It shouldn’t have to be stated, but there is actually no such thing as an inheritance in this game. If you needed illumination on that point, consider how much of Coach John Calipari’s decade at Kentucky has been spent nurse-maiding freshmen, including four of his starters and seven of 12 on his roster.
Whatever the flaws of the one-and-done system that creates such turnover, one thing it does is reward good teachers and expose poor ones. You don’t make seven Elite Eight appearances in 10 years, as Calipari has, purely on recruiting. The team that will meet Auburn on Sunday seeking a place in the Final Four is less about five-star talent than about a tutor who turned his freshmen into graduate students in the space of a semester, who has the flexibility and mastery to adapt to their abilities strategically in a short period of time.
“What it does when you’re changing teams like this, it keeps you curious,” Calipari said earlier this week. “You have to be. You have to look and say, ‘How do we play with this team? What drills do we use? Do we invent new drills?’ We’re doing things with this team that we’ve never done with any other team because we’ve had to. It does keep you younger. There’s no lesson plan year to year. It’s all new. . . . You better adapt to your team and you better figure it out defensively, and how do you play offensively? Like, no one knows, because I don’t know until we start and get through a season.”
Certainly, Calipari starts ahead of most coaches in the country by virtue of the talent Kentucky signs, such as 6-foot-7 sophomore power forward P.J. Washington. As Houston Coach Kelvin Sampson said of Washington, “You can’t teach that, you can only recruit it.” Everything about Kentucky “reeks of top notch,” as Houston’s Armoni Brooks put it.
Still, five-star recruits don’t completely explain this team, and they especially don’t explain how it survived in the tournament with Washington first sidelined and then limited with a sprained foot. Or how four freshmen iced a veteran Houston team in the clutch in the region semifinals Friday despite trailing by three with less than a minute to go.
This particular Kentucky squad, more than most, has shown the interior struts and building blocks of a Calipari construction project, and it is worth studying closely for that. Just consider the distance the Wildcats traveled, improvement-wise, from that 118-84 whipping they took from Duke in November.
For experience, and mature company, Calipari has had only 6-8 fifth-year senior transfer Reid Travis, and even he is “another kind of one-and-done,” as Travis says. Travis came from Stanford seeking to get himself NBA-ready. All Calipari did with him was get him to drop more than 20 pounds and make him become a mobile threat as well as a monster rebounder who hauled down 11 against Houston. When Calipari checked on Travis’s body fat recently, it was 4 percent. The only way for him to lose more weight would have been to “give up a kidney,” Calipari joked.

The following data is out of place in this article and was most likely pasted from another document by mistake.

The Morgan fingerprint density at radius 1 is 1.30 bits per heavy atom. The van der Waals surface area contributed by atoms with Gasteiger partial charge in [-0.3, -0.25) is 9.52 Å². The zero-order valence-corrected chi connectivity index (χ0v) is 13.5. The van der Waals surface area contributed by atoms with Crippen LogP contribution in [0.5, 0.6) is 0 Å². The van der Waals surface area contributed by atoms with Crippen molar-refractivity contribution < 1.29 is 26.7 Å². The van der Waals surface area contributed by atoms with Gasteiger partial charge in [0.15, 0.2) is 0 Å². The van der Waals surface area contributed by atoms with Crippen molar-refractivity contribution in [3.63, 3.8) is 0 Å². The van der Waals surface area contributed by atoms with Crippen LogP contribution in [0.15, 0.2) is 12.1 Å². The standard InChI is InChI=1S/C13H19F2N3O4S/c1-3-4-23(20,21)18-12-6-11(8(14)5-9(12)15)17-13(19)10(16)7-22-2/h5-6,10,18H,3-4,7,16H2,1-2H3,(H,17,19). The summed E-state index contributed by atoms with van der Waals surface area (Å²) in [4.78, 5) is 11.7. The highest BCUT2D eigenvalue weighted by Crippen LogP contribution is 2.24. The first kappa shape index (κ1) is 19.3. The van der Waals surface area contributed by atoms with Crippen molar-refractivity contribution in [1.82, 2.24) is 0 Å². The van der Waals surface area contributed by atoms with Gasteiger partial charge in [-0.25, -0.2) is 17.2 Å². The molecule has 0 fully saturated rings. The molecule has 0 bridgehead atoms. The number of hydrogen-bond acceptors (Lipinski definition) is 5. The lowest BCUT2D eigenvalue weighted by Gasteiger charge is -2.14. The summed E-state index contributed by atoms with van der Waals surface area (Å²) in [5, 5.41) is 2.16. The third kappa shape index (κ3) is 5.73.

“The biggest thing I take away is just the little nuances that he’s taught me, that I can affect the game without scoring,” Travis said. Calipari’s nuts-and-bolts tutoring in rebounding, shot-blocking and defending multiple positions, he said, expanded him into more of an all-court factor. “When I got here it was a big emphasis to him that it’s not always about trying to throw up the biggest numbers, but you can affect the game in so many ways. That starts with changing your body, changing the way you move.”
Scan Kentucky’s roster, and you find player after player whose game has undergone similar transformation under Calipari.
Ashton Hagans: The point guard went just 5 for 27 from three-point range in his first 25 collegiate games. He was the guy everyone laid off. Calipari insisted he could become a shooter but only if he put the time in. He would stick by a player who went 1 for 10, the coach said, only if he knew he had been in the gym. Suddenly, Hagans began hitting 50 percent or better in six of his past eight games coming into the NCAA tournament. “You been in the gym?” Calipari asked him. The whole team started laughing. Hagans had been shooting in the practice gym until 10:30 at night.
Tyler Herro: In four of his first six college games he didn’t make it to the free throw line even once. He was a pure jump shooter who didn’t force the action, even though he makes 95 percent of his foul shots. By the time the SEC tournament was over, he had made 84 trips to the line.
None of these guys came to Kentucky ready-made. And none of them were stroked or falsely promised by Calipari. Neither was Devin Booker, the first-round NBA draft pick in 2015, who came off the bench under Calipari as an undergrad. Or Karl-Anthony Towns, the No. 1 choice in ’15, who averaged just 21 minutes of playing time at Kentucky. Or Anthony Davis, the No. 1 pick in 2012, whom Calipari convinced to so sublimate himself that he took fewer shots than three teammates on their championship team that season. These are all players who Calipari blended into a collective.
Survey Kentucky’s history under Calipari, in fact, and what stands out is not his ability to attract blue-chip freshmen, as much as his willingness to speak point-blank truths to them. There is a candor to him, a kind of honesty about what it takes, that is their real strength.
“As much as you have to do in a short period of time, you don’t have a lot of time for B.S.,” Calipari says. “You just don’t.”